//
you're reading...
theology, Uncategorized

Why #holyweek? #drwho & #depression

Why Palm Sunday? Why do Christians do this crazy Holy Week thing, where we parade Jesus one week fully knowing he will be betrayed and die.
 
Dr Who’s (possibly best) episode in the reboot is a visit to Vincent Van Gogh who struggles with depression. He and his companion Amelia visit, and spend time with this amazing man who could see beauty amidst the the terror. They return to the present and Amy is convinced he would have lived longer, not died by suicide, and made more paintings. Seemlingly, nothing changed. And yet, it counted, Dr. Who says that the way he sees it (and he has had to struggle with his own darkness and good days). Life is a pile of good things and a pile of bad things. The good things don’t fix the bad things, but the bad things don’t ruin the good things either.And Dr Who says “We definitely added to his pile of good things”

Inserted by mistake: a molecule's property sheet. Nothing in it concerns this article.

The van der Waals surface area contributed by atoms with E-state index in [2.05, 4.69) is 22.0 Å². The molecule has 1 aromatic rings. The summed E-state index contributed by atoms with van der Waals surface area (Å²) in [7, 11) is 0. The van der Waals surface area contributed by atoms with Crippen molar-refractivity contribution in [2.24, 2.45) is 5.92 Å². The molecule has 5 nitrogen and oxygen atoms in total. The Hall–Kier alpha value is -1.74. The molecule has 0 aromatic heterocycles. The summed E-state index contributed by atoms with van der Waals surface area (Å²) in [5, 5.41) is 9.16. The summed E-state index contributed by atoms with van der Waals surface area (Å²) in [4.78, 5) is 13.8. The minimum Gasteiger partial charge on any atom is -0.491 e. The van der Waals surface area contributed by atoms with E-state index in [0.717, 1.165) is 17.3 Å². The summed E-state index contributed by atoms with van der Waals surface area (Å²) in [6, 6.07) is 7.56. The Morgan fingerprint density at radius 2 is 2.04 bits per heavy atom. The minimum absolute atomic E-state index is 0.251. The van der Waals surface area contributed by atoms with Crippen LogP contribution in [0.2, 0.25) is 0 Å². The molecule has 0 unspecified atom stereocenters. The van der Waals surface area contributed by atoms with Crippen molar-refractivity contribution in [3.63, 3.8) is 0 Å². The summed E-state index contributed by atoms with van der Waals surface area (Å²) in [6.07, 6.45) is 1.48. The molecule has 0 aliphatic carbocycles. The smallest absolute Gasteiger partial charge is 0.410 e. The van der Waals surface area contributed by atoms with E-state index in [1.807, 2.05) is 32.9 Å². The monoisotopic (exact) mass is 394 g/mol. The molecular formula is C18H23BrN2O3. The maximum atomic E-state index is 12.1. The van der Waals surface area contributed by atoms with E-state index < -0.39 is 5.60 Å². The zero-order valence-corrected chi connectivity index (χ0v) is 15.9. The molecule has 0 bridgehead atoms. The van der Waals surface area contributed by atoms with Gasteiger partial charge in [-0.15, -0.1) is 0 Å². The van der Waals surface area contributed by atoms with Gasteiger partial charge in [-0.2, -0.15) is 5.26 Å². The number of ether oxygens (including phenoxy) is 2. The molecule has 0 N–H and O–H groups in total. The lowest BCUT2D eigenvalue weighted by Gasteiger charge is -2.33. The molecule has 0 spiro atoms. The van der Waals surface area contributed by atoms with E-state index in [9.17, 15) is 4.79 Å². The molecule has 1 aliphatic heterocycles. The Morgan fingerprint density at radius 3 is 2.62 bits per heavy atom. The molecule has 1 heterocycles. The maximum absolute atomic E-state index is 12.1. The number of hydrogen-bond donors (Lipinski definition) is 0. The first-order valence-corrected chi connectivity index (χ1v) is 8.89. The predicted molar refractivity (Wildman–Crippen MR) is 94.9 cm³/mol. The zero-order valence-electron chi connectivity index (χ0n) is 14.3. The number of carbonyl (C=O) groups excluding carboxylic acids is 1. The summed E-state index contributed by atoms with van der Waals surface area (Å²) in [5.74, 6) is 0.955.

drwhoDrwho2
 
This is not just about Jesus’ resurrection, its about the full scope of humanity.
 
If you map Jesus’ journey he avoided Jerusalem–ping-ponging around Israel. Because he knew his very Being in Jerusalem would cause revolution, because Jesus’ very existence is revolutionary.
 
Ever have the feeling where you just click with someone and you know you are going to be friends? That’s how EVERYBODY felt with Jesus, so when he enters the center of power, the power starts to shift. Because who doesn’t want the person who SEEs you, GETs who you are and what your about, and LOVEs you.
 
Here’s the deal tho….Jesus knows he’s going to die. But whereas I might be cynical or really sad to enter Jerusalem knowing I was going to die, my guess is Jesus accepted it as what it was.
 
This is the day that the Lord has made, let us rejoice and be glad in it.
 
Jesus knows he is going to die, and appreciated it. Because at this moment, at the Hosanna time of the palms, people were good.